Politics: March 2012 Archives

I have a bad back. I threw it out in December and am currently in physical therapy.

My therapist tells me my back is pretty bad in certain ways, and that it might benefit from certain chiropractic treatment. Of course, chiropractic treatment varies widely between practitioners and so on, so they were hesitant about just telling me to seek such treatment, because it might not help, and might even make matters worse.

But here's the bizarre thing: they tell me that they know how to do this treatment. They were trained. They could help me right now, saving me significant time, money, and risk to my health. But they tell me they can't because Washington State won't let them, adding that it is part of a "turf war" between chiropractors and physical therapists.

I thought that the liberal Democrats who run this state had a problem with government getting between a medical professional and their patients.

One more illusion shattered.

I don't really mean this as a partisan attack. But this policy of government making my health care decisions is directly harming me, and I just wish that when they said something, they meant it.

My resolution to restore the secret ballot in Washington State was adopted by our pooled caucus, which had more than 200 people in attendance, across 34 precincts.

The biggest confusion is in what a secret ballot is, and why it's needed. A secret ballot is one that is -- as the state constitution requires -- prepared and desposited in secret. The reason why we have it is to prevent bribery and coercion. If someone is pressuring or paying you to vote a certain way, and they cannot actually see your ballot, they cannot know how you filled it out; therefore, the ballot is protected from such influence.

We could argue about whether this is important. I think it is. But the facts and history are inescapable: we do not have a secret ballot in Washington State, and the Washington State Constitution requires that we do.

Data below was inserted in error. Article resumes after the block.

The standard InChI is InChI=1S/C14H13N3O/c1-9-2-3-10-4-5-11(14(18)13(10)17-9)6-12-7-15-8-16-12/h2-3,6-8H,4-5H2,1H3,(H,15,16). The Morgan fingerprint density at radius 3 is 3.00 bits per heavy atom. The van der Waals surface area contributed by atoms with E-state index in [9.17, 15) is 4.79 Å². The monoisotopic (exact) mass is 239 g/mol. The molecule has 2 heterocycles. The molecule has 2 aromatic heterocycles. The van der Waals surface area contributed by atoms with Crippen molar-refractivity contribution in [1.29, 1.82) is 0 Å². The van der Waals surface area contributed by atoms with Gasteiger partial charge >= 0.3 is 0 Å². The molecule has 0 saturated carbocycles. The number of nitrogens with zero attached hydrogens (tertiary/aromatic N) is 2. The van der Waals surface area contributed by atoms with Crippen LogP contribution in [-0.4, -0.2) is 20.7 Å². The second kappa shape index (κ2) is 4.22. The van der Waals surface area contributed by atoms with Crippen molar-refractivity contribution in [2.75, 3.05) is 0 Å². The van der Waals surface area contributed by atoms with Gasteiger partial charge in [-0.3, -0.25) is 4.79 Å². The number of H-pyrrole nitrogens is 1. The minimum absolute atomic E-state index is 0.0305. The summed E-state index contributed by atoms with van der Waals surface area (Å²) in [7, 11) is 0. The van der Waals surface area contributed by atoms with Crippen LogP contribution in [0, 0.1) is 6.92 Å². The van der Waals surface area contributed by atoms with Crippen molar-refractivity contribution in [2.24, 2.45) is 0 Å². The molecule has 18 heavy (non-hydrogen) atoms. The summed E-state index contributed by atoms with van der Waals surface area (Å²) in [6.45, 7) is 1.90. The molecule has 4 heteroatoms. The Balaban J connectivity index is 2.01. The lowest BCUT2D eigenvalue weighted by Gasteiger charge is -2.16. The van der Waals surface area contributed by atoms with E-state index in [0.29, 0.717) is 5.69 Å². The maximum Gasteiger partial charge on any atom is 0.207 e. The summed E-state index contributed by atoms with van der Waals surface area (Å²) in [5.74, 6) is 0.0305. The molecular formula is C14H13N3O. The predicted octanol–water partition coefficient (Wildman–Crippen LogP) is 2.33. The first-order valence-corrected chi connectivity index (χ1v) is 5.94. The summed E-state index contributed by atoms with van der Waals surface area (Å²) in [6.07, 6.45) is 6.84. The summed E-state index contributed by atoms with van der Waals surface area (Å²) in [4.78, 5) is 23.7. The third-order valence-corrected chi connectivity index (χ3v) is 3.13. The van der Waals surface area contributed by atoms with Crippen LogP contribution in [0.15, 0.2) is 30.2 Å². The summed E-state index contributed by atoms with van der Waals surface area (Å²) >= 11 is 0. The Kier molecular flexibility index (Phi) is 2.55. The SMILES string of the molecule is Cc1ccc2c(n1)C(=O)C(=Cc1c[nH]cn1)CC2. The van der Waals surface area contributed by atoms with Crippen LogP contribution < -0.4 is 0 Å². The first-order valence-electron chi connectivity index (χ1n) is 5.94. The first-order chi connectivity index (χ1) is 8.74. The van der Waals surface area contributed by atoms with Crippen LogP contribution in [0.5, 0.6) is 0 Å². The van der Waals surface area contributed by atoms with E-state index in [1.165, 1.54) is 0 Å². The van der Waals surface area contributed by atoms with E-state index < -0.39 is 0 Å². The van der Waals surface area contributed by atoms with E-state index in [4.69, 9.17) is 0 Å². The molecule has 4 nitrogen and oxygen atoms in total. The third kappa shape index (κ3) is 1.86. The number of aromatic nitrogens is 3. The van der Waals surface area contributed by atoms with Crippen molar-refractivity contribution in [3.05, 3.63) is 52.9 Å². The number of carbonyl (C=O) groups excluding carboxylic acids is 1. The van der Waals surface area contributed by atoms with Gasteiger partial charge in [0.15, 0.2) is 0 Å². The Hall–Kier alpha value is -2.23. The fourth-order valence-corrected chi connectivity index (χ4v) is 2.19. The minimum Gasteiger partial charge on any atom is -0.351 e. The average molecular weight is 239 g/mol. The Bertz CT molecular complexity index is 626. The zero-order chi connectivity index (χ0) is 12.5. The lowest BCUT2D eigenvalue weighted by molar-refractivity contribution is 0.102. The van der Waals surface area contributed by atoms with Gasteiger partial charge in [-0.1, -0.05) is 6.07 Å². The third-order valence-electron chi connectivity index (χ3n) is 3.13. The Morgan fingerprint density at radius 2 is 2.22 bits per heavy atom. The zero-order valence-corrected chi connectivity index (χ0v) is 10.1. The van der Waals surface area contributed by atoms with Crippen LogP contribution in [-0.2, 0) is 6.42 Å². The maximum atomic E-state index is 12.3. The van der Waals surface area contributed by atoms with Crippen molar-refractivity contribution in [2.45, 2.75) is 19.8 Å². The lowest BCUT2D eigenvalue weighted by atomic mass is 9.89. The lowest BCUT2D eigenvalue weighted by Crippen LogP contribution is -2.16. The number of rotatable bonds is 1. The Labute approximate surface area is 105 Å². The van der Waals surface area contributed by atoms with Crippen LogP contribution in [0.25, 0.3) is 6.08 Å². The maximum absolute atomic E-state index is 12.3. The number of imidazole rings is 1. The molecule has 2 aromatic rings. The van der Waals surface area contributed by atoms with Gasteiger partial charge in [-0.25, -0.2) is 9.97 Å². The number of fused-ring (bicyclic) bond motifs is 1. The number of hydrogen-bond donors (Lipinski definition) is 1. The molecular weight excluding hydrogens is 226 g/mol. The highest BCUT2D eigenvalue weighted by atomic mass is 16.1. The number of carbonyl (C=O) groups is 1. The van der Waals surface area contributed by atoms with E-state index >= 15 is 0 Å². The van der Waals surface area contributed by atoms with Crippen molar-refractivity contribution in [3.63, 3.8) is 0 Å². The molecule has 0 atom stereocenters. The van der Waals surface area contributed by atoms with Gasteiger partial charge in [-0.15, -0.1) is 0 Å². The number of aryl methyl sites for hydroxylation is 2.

The other big problem some people had with the resolution was the effect on those who need absentee voting, because they are for some legitimate reason incapable of going to the polls. I had mentioned that this would be up to the legislature to address as they saw fit through introduction of a constitutional amendment, but we directly addressed the concern by adding "and that the Legislature introduce a constitutional amendment providing for absentee voting for electors unable to go to the polls" to the end of the resolution.

If you consider yourself a Republican, or something close to it, and you want to help select the next Republican nominee for President, your only option here in the state of Washington is to go to the precinct caucuses tomorrow.

(Well, technically, that's not true. You could skip the caucuses, and then get a delegate from the precinct caucuses to the next level to nominate you, and then get elected as a delegate there. But that's harder. Don't do that.)

Now, as I've mentioned before, there's no actual voting at the precinct caucuses. You simply state your preference when you sign in (or state no preference, or cross out the box, or something). Then the parties count up the preferences of all attendees, and report those results to the media. It's just a straw poll.

Personally, I'm writing Mitt Romney as my preference. I am, however, in the -- I suspect -- fairly unique position of wanting Santorum to "win." Now, some of you may think it's because I agree with Santorum more, but I think Romney has the best chance of winning, or somesuch. But that's not the case.

Now, I do think Romney has the best chance of winning, and that he would be a significantly better leader than Santorum (or Gingrich, or Paul). But I like and agree with Romney about the same as I do with Santorum (which, unfortunately, is not as much as I'd prefer, but I think either one will do a reasonably good job as President).

So it's not out of any internal conflict that I want Romney to be the candidate, but want Santorum to win the precinct caucuses. It's actually because I like to see a good race; I like both candidates; and I like it when the media loses its head over how terrible Santorum is.

<pudge/*> (pronounced "PudgeGlob") is thousands of posts over many years by Pudge.

"It is the common fate of the indolent to see their rights become a prey to the active. The condition upon which God hath given liberty to man is eternal vigilance; which condition if he break, servitude is at once the consequence of his crime and the punishment of his guilt."

About this Archive

This page is a archive of entries in the Politics category from March 2012.

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